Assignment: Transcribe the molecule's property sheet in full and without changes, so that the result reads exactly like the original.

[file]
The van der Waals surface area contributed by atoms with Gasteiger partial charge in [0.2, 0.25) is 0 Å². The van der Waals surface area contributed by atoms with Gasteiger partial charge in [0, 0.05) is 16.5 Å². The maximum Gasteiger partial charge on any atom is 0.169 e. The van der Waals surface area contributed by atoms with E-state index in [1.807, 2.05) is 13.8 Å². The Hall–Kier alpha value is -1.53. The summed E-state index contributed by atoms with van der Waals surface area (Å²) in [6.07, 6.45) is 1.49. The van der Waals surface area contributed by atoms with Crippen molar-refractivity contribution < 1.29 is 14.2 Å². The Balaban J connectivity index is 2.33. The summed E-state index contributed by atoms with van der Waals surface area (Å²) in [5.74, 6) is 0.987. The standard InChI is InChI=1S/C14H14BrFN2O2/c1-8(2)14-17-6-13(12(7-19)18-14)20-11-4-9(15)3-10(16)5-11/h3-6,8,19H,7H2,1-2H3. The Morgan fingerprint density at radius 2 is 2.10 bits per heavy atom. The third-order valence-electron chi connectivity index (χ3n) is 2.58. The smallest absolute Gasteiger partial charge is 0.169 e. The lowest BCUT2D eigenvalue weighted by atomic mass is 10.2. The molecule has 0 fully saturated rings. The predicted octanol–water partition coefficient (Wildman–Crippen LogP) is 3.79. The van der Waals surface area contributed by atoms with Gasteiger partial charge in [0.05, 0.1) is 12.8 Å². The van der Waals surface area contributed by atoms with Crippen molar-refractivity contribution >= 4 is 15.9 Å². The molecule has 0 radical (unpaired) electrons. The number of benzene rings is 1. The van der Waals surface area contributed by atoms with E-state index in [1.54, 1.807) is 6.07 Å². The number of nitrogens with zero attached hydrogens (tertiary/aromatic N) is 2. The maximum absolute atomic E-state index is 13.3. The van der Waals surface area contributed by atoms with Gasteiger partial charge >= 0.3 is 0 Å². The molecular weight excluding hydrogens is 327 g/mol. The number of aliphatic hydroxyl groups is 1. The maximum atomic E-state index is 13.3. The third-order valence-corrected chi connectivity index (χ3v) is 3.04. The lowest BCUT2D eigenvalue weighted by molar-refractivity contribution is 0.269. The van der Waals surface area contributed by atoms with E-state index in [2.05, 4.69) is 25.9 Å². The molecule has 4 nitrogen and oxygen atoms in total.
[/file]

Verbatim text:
The van der Waals surface area contributed by atoms with Gasteiger partial charge in [0.2, 0.25) is 0 Å². The van der Waals surface area contributed by atoms with Gasteiger partial charge in [0, 0.05) is 16.5 Å². The maximum Gasteiger partial charge on any atom is 0.169 e. The van der Waals surface area contributed by atoms with E-state index in [1.807, 2.05) is 13.8 Å². The Hall–Kier alpha value is -1.53. The summed E-state index contributed by atoms with van der Waals surface area (Å²) in [6.07, 6.45) is 1.49. The van der Waals surface area contributed by atoms with Crippen molar-refractivity contribution < 1.29 is 14.2 Å². The Balaban J connectivity index is 2.33. The summed E-state index contributed by atoms with van der Waals surface area (Å²) in [5.74, 6) is 0.987. The standard InChI is InChI=1S/C14H14BrFN2O2/c1-8(2)14-17-6-13(12(7-19)18-14)20-11-4-9(15)3-10(16)5-11/h3-6,8,19H,7H2,1-2H3. The Morgan fingerprint density at radius 2 is 2.10 bits per heavy atom. The third-order valence-electron chi connectivity index (χ3n) is 2.58. The smallest absolute Gasteiger partial charge is 0.169 e. The lowest BCUT2D eigenvalue weighted by atomic mass is 10.2. The molecule has 0 fully saturated rings. The predicted octanol–water partition coefficient (Wildman–Crippen LogP) is 3.79. The van der Waals surface area contributed by atoms with Gasteiger partial charge in [0.05, 0.1) is 12.8 Å². The van der Waals surface area contributed by atoms with Crippen molar-refractivity contribution >= 4 is 15.9 Å². The molecule has 0 radical (unpaired) electrons. The number of benzene rings is 1. The van der Waals surface area contributed by atoms with E-state index in [1.54, 1.807) is 6.07 Å². The number of nitrogens with zero attached hydrogens (tertiary/aromatic N) is 2. The maximum absolute atomic E-state index is 13.3. The van der Waals surface area contributed by atoms with Gasteiger partial charge >= 0.3 is 0 Å². The molecular weight excluding hydrogens is 327 g/mol. The number of aliphatic hydroxyl groups is 1. The maximum atomic E-state index is 13.3. The third-order valence-corrected chi connectivity index (χ3v) is 3.04. The lowest BCUT2D eigenvalue weighted by molar-refractivity contribution is 0.269. The van der Waals surface area contributed by atoms with E-state index in [2.05, 4.69) is 25.9 Å². The molecule has 4 nitrogen and oxygen atoms in total.